Tucatinib Combined With Ado-Trastuzumab Emtansine in Advanced ERBB2/HER2-Positive Metastatic Breast Cancer: A Phase 1b Clinical Trial.

Document Type


Publication Date


Publication Title

JAMA Oncol


Importance: Treatment options for patients with disease progression after treatment with trastuzumab, pertuzumab, and ado-trastuzumab emtansine (T-DM1) are limited. Tucatinib is an oral, potent, human epidermal growth factor receptor 2 (HER2)-specific tyrosine kinase inhibitor (TKI) being developed as a novel treatment for ERBB2/HER2-positive breast cancer.

Objective: To determine the maximum tolerated dosage of tucatinib in combination with T-DM1 in the treatment of patients with ERBB2/HER2-positive metastatic breast cancer with and without brain metastases.

Design, Setting, and Participants: In this phase 1b open-label, multicenter, clinical trial, 57 participants enrolled between January 22, 2014, and June 22, 2015, were 18 years of age or older with ERBB2/HER2-positive metastatic breast cancer previously treated with trastuzumab and a taxane. Data were analyzed between January and March 2018.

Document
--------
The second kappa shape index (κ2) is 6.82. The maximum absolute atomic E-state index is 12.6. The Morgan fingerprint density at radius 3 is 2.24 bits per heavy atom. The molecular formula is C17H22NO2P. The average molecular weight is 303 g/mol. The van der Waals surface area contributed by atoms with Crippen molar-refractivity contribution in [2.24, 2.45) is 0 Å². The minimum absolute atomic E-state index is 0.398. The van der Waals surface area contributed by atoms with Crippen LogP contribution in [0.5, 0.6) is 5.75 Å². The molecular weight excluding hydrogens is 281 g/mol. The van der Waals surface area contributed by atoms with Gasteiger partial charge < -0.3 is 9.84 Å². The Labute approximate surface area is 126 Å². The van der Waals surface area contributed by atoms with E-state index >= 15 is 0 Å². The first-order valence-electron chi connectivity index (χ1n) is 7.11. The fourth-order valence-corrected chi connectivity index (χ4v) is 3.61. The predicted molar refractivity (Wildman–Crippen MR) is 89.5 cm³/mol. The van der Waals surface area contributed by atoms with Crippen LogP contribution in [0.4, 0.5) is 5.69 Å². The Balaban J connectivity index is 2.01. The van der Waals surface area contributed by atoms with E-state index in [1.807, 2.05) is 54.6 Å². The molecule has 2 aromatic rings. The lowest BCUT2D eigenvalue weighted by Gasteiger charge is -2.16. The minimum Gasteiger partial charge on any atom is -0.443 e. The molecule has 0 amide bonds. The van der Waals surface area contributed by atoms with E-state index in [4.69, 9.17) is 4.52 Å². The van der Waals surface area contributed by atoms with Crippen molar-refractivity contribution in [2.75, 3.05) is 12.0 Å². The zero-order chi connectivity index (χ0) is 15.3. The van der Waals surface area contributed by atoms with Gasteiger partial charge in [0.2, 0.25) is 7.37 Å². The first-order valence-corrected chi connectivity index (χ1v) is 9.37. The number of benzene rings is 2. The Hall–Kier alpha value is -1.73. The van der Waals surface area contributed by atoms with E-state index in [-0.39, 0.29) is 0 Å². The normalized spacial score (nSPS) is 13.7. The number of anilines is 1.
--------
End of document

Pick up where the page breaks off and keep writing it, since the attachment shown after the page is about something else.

Interventions: Tucatinib 300 mg or 350 mg administered orally twice per day for 21 days and T-DM1 3.6 mg/kg administered intravenously once every 21 days.

Main Outcomes and Measures: Safety assessments, pharmacokinetics, and response were assessed using RECIST 1.1 every 2 cycles for 6 cycles, followed by every 3 cycles.

Results: Fifty-seven T-DM1-naive patients (median [IQR] 51 [44.0-63.0] years of age) who had undergone a median of 2 earlier HER2 therapies (range, 1-3) were treated. The tucatinib maximum tolerated dosage was determined to be 300 mg administered twice per day with dose-limiting toxic reactions seen at 350 mg twice per day. Pharmacokinetic analysis showed that there was no drug-drug interaction with T-DM1. Adverse events seen among the 50 patients treated at the maximum tolerated dosage regardless of causality included nausea (36 patients; 72%), diarrhea (30 patients; 60%), fatigue (28 patients; 56%), epistaxis (22 patients; 44%), headache (22 patients; 44%), vomiting (21 patients; 42%), constipation (21 patients; 42%), and decreased appetite (20 patients; 40%); the majority of adverse events were grade 1 or 2. Tucatinib-related toxic reactions that were grade 3 and above included thrombocytopenia (7 patients; 14%) and hepatic transaminitis (6 patients; 12%).

Conclusions and Relevance: In this study, tucatinib in combination with T-DM1 appeared to have acceptable toxicity and to show preliminary antitumor activity among heavily pretreated patients with ERBB2/HER2-positive metastatic breast cancer with and without brain metastases.

Trial Registration: ClinicalTrials.gov Identifier: NCT01983501.

Clinical Institute